Benedict Cumberbatch Reading an Election Bedtime Story Is What You Need Today

Proof that literally everything sounds better when Cumberbatch says it.

If you think the story of the 2016 Presidential Election has been a scary one, know that it, like everything else, sounds at least a little bit better when Benedict Cumberbatch tells it.

Cumberbatch stopped by The Late Late Show last night to tell America the nightmare-ish story of the election in his soothing British accent. In the sketch, host James Corden plays Cumberbatch's son, who requests a bedtime story. Daddy Cumberbatch goes with easily the scariest story on the shelf: The Story of the 2016 U.S. Presidential Election.

The story follows "the lady in the beige pantsuit," and her journey through a dark forest of emails and quest to battle a giant orange monster and make her way to the big white house and rule the land.

At the end of the story, James asks Daddy Cumberbatch, "Did the lady make it to the White House?"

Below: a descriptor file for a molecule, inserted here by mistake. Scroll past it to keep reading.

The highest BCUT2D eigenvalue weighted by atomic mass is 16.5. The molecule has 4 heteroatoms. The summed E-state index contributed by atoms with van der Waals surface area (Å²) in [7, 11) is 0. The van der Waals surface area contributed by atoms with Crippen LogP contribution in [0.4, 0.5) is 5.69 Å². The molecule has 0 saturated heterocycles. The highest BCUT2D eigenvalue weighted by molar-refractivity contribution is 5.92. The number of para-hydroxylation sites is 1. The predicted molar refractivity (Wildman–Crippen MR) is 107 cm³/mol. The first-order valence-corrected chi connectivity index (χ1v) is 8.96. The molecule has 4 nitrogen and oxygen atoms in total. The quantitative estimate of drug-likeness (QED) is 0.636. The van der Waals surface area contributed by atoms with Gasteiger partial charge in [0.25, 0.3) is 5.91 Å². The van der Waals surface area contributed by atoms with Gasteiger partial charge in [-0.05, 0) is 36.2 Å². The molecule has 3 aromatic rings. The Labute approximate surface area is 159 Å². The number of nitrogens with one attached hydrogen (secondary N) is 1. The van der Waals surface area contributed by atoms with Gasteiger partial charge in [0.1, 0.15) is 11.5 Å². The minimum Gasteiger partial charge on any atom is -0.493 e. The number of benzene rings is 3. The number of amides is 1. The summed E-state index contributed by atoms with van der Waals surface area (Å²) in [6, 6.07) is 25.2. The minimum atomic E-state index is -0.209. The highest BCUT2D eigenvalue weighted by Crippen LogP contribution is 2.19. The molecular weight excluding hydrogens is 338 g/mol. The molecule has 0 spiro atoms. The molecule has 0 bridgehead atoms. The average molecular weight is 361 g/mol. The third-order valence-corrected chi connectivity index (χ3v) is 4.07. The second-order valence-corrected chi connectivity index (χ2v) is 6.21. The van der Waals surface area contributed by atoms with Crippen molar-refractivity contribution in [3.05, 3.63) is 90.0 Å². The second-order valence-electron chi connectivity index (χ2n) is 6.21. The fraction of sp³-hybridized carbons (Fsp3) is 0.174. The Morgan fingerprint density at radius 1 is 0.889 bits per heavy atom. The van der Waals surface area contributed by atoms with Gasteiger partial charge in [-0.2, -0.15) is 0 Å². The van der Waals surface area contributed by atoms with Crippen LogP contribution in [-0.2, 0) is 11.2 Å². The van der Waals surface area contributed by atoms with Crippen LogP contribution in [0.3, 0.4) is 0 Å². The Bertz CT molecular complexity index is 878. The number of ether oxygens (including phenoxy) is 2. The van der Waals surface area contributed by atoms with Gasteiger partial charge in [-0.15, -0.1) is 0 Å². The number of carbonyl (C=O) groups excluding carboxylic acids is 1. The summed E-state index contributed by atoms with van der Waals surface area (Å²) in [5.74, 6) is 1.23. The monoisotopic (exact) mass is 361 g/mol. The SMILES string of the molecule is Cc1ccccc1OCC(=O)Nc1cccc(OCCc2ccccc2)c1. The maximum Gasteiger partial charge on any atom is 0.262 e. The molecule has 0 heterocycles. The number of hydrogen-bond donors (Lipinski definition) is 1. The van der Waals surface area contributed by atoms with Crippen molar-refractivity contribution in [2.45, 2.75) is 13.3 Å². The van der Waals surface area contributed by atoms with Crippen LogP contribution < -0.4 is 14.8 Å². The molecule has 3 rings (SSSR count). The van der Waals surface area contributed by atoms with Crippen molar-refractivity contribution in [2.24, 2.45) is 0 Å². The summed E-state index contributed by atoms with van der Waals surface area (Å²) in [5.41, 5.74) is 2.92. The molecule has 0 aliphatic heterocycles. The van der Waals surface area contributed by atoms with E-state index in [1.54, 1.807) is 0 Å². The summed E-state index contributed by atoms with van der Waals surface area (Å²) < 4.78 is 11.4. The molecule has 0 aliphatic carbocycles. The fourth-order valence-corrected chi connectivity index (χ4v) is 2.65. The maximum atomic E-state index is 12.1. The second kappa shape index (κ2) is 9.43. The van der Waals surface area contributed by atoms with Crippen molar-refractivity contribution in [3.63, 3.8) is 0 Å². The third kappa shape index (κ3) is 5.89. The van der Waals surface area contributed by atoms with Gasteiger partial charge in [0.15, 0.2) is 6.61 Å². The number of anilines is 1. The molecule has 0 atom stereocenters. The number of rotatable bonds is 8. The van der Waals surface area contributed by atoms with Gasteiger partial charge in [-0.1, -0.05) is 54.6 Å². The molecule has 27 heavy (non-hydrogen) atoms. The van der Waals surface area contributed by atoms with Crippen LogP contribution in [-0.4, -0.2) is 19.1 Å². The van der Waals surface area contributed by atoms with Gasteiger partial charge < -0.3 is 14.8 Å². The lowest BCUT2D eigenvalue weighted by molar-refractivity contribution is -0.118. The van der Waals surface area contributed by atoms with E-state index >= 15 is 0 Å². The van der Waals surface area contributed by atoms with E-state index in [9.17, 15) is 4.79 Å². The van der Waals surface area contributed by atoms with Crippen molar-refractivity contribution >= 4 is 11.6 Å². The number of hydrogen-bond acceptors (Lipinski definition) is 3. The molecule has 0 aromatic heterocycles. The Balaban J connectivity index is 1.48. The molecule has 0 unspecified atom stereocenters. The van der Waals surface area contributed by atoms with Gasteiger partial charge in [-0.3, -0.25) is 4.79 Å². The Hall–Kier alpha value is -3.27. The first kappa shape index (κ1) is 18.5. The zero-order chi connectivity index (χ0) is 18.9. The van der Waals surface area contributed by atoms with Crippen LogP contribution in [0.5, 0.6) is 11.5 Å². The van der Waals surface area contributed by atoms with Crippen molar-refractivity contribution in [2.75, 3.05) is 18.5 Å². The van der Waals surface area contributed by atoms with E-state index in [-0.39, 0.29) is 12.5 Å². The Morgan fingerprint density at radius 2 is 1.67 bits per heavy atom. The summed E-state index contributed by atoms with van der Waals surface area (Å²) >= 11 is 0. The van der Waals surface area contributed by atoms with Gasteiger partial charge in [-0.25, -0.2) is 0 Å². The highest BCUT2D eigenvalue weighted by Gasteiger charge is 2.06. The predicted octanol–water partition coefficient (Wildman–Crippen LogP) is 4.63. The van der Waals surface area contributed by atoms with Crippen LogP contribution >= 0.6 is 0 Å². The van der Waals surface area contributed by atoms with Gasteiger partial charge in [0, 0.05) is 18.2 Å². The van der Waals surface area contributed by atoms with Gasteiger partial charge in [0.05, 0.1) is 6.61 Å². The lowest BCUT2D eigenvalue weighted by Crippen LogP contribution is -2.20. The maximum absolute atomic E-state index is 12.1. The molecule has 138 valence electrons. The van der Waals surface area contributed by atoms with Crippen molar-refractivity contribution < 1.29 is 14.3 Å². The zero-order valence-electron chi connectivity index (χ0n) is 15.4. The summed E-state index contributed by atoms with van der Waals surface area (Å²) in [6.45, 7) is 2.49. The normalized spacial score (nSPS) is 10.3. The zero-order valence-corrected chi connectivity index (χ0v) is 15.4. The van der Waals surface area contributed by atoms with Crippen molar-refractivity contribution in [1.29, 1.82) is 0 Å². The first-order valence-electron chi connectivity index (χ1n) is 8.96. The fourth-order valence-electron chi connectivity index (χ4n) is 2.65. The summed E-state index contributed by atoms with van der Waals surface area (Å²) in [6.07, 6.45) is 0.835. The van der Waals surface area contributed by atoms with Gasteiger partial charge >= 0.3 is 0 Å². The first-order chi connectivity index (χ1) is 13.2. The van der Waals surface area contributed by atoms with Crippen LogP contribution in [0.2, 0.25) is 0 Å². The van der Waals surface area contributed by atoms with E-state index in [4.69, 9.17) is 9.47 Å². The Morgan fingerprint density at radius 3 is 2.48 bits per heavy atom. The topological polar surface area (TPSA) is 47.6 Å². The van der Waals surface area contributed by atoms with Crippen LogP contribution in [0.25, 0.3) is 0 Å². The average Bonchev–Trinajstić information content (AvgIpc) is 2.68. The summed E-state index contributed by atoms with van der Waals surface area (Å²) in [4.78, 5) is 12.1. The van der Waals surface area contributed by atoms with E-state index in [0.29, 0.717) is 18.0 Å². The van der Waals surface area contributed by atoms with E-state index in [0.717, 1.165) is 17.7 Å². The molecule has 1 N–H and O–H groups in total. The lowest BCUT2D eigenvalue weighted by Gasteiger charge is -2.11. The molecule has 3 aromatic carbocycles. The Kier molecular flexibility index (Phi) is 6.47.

"We can't tell that yet, son and neither can the polls. Let's just hope that when you wake up in the morning, every man and woman in America has turned out to vote," Cumberbatch says before addressing the camera/America/everyone who thinks their vote "doesn't count." "Because no matter what your political affiliations are, you have a civic duty to vote. And as long as you do, no one can tell you that this election was rigged."

Yep. That. All of that.

Follow Marie Claire on Facebook for the latest celeb news, beauty tips, fascinating reads, livestream video, and more.

Weekend Editor at Cosmopolitan

Kayleigh Roberts is a freelance writer and editor with over 10 years of professional experience covering entertainment of all genres, from new movie and TV releases to nostalgia, and celebrity news. Her byline has appeared in Marie Claire, Cosmopolitan, ELLE, Harper’s Bazaar, The Atlantic, Allure, Entertainment Weekly, MTV, Bustle, Refinery29, Girls’ Life Magazine, Just Jared, and Tiger Beat, among other publications. She's a graduate of the Medill School of Journalism at Northwestern University.